Cognitive and personal biases in decision-making[edit]

It is generally agreed that biases can creep into our decision-making processes, calling into question the correctness of a decision. Below is a list of some of the more common cognitive biases.

  • Selective search for evidence - We tend to be willing to gather facts that support certain conclusions but disregard other facts that support different conclusions.
  • Selective perception - We actively screen out information that we do not think is salient.
  • Premature termination of search for evidence - We tend to accept the first alternative that looks like it might work.
  • Conservatism and inertia - Unwillingness to change thought patterns that we have used in the past in the face of new circumstances.
  • Experiential limitations - Unwillingness or inability to look beyond the scope of our past experiences; rejection of the unfamiliar.
  • Wishful thinking or optimism - We tend to want to see things in a positive light and this can distort our perception and thinking.
  • Recency - We tend to place more attention on more recent information and either ignore or forget more distant information.
  • Repetition bias - A willingness to believe what we have been told most often and by the greatest number of different of sources.
  • Anchoring - Decisions are unduly influenced by initial information that shapes our view of subsequent information.
  • Group think - Peer pressure to conform to the opinions held by the group.
  • Source credibility bias - We reject something if we have a bias against the person, organization, or group to which the person belongs: We are inclined to accept a statement by someone we like.
  • Incremental decision-making and escalating commitment - We look at a decision as a small step in a process and this tends to perpetuate a series of similar decisions. This can be contrasted with zero-based decision-making.
  • Inconsistency - The unwillingness to apply the same decision criteria in similar situations..
  • Attribution asymmetry - We tend to attribute our success to our abilities and talents, but we attribute our failures to bad luck and external factors. We attribute other's success to good luck, and their failures to their mistakes.
  • Role fulfillment - We conform to the decision-making expectations that others have of someone in our position.
  • Underestimating uncertainty and the illusion of control - We tend to underestimate future uncertainty because we tend to believe we have more control over events than we really do.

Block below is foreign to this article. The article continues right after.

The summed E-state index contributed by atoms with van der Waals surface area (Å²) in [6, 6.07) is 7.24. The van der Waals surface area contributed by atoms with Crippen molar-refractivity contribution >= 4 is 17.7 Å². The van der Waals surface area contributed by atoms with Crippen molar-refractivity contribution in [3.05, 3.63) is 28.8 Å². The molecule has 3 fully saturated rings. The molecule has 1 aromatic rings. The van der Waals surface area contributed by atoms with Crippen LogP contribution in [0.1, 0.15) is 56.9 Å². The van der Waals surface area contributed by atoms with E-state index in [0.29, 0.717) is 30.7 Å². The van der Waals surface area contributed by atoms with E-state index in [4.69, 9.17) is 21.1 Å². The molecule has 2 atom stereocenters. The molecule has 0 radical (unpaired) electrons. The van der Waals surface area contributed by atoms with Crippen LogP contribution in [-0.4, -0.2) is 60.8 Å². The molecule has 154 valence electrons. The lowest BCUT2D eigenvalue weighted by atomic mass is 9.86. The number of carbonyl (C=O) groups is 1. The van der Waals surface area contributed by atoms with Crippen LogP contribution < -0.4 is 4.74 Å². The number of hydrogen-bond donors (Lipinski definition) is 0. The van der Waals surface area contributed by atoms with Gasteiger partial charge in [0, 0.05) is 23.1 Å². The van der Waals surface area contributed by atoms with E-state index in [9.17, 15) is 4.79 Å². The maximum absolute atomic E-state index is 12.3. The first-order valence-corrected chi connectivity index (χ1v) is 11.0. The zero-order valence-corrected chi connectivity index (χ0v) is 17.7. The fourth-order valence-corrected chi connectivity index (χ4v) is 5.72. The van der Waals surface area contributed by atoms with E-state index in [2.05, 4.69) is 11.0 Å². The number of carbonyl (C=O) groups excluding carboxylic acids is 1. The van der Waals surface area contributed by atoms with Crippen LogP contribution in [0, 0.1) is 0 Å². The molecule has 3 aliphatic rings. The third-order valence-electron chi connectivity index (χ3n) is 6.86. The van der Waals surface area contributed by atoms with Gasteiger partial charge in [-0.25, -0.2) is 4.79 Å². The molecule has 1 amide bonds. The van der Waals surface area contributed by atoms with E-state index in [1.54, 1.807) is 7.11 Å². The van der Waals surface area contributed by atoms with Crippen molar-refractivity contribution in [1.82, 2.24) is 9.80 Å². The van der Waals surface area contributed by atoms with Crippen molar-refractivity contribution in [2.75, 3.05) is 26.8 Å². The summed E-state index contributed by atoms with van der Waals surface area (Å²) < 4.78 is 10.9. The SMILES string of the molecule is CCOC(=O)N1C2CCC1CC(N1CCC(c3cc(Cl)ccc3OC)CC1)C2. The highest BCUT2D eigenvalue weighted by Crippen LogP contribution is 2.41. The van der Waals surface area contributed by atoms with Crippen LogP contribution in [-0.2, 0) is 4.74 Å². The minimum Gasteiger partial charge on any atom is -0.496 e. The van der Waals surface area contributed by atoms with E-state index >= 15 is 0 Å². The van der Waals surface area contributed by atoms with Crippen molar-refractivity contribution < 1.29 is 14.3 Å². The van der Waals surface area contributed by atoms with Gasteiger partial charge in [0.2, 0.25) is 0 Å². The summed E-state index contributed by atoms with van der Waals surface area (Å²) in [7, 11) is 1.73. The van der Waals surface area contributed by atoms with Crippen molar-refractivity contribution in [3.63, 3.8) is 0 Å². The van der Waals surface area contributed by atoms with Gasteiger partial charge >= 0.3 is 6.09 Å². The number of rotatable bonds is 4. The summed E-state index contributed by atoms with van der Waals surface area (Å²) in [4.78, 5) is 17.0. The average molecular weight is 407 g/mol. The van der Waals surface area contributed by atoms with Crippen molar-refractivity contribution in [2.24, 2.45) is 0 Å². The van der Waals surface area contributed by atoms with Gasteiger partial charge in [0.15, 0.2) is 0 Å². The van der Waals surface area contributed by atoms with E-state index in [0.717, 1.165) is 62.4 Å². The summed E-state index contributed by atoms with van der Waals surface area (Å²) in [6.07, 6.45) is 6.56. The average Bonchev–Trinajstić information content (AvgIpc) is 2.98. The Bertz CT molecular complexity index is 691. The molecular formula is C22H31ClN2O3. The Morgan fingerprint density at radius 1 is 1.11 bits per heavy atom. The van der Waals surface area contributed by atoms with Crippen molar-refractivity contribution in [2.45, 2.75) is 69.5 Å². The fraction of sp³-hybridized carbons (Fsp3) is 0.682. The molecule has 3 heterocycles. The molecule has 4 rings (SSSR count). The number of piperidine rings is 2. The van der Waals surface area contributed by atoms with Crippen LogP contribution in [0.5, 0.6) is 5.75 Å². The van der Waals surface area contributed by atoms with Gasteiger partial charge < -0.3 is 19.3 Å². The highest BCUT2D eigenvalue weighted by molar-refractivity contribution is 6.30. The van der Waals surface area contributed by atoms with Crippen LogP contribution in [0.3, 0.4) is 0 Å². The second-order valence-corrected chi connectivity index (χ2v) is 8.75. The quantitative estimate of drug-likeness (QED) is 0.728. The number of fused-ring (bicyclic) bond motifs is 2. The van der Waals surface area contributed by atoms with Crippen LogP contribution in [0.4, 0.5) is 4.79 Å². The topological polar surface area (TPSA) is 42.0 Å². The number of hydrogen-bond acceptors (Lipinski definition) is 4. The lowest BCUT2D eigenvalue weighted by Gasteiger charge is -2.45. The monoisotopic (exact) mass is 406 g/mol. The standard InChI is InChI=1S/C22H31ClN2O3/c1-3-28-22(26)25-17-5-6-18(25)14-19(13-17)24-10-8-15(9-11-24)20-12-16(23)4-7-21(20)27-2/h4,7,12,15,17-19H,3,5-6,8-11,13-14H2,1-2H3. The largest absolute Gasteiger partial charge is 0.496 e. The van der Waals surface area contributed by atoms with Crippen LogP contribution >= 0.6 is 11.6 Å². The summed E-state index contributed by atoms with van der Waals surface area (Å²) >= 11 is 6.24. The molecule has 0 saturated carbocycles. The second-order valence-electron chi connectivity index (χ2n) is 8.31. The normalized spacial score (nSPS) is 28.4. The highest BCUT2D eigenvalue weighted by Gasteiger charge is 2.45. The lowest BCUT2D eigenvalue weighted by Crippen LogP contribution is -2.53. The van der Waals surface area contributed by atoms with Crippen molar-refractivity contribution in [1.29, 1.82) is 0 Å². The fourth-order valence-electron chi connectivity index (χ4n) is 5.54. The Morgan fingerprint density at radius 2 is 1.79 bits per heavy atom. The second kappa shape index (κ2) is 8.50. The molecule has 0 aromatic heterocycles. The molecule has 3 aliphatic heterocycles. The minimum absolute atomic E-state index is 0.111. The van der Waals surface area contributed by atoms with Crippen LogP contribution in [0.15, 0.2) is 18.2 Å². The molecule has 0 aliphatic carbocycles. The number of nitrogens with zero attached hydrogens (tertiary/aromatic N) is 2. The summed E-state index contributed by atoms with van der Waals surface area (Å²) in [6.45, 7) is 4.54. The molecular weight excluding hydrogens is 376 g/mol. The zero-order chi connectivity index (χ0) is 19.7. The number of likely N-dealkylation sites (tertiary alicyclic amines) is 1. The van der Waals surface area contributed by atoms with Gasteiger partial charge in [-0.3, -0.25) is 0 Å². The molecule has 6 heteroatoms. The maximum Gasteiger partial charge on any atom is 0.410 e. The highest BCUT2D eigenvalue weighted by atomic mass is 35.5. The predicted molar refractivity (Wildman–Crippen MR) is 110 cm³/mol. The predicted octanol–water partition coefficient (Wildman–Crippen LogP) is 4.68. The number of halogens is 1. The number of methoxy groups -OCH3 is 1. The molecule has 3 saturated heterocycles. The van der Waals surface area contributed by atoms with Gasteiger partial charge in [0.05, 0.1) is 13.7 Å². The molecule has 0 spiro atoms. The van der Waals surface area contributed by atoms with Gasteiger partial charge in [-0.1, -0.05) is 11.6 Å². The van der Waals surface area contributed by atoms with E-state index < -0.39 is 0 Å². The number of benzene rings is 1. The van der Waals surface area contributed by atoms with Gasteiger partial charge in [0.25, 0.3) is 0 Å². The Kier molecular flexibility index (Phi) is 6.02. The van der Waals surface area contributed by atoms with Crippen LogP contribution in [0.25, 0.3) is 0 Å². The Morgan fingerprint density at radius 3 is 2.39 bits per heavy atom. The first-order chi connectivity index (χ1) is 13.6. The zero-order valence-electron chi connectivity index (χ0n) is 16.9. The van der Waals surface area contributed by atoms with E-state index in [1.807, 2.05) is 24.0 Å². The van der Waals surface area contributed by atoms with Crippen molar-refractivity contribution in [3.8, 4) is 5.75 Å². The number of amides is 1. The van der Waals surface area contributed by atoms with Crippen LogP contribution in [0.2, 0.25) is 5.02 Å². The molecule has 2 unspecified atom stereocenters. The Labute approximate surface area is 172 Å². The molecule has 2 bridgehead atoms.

• Faulty generalizations - In order to simplify an extremely complex world, we tend to group things and people. These simplifying generalizations can bias decision-making processes.
  • Ascription of causality - We tend to ascribe causation even when the evidence only suggests correlation. Just because birds fly to the equatorial regions when the trees lose their leaves, does not mean that the birds migrate because the trees lose their leaves.

Neuroscience[edit]

Neuroscience is a useful tool and a source of theory development and testing in buyer decision-making research. Neuroimaging devices are used in Neuromarketing to investigate consumer behaviour.[12]

See also[edit]

References[edit]

  1. ^ Engel, James F., Kollat, David T. and Blackwell, Rodger D. (1968) Consumer Behavior, 1st ed. New York: Holt, Rinehart and Winston 1968
  2. ^ Nicosia, Francesco M. (1966) Consumer Decision Process. Englewood Cliffs, N.J.: Prentice Hall, 1966
  3. ^ Dewey, John (2007). How we think. New York: Cosimo. ISBN 9781605200996. 
  4. ^ a b c d e Kotler, Philip. "dl.ueb.edu.vn/bitstream/1247/2250/1/Marketing_Management_-_Millenium_Edition.pdf" (PDF). Pearson Customer Publishing. Archived from the original (PDF) on 1 February 2013. Retrieved 28 December 2012. 
  5. ^ Rossiter, J and Bellman, S., Marketing Communications: Theory and Applications, Pearson Australia, 2005, p. 24
  6. ^ a b c d e Kotler, P., Keller, K.L., Koshy, A. and Jha, M.(2009) Marketing Management – A South Asian Perspective, but China and Japan also contribute 13th ed. India: Prentice Hall, 2009
  7. ^ Bunn, Michele D. (January 1993). "Taxonomy of Buying Decision Approaches". Journal of Marketing. American Marketing Association. 57 (1): 38–56. JSTOR 1252056. doi:10.2307/1252056. 
  8. ^ Blythe, Karn(2008) Consumer Behavior. U.K., Thompson Learning, 2008
  9. ^ Foxall, Gordon.R., (2005) Understanding Consumer Choice USA, Palgrave Macmillan, 2005
  10. ^ Niklas Ravaja, Outi Somervuori and Mikko Salminen (2012) Predicting purchase decision The role of hemispheric asymmetry over the frontal cortex, Journal of Neuroscience, Psychology, and Economics
  11. ^ Impact of Brand Image on Consumer Decision-making: A Study on High-technology Products, MPM Raj, S Roy - Global Business Review, 2015
  12. ^ Yoon, C.; Gonzalez, R.; Bechara, A.; Berns, G. S.; Dagher, A. A.; Dube, L.; Huettel, S. A.; Kable, J. W.; Liberzon, I.; Plassmann, H.; Smidts, A.; Spence, C. (2012). "Decision neuroscience and consumer decision making". Marketing letters. Springer Science+Business Media, LLC 2012. 23: 473–485. doi:10.1007/s11002-012-9188-z.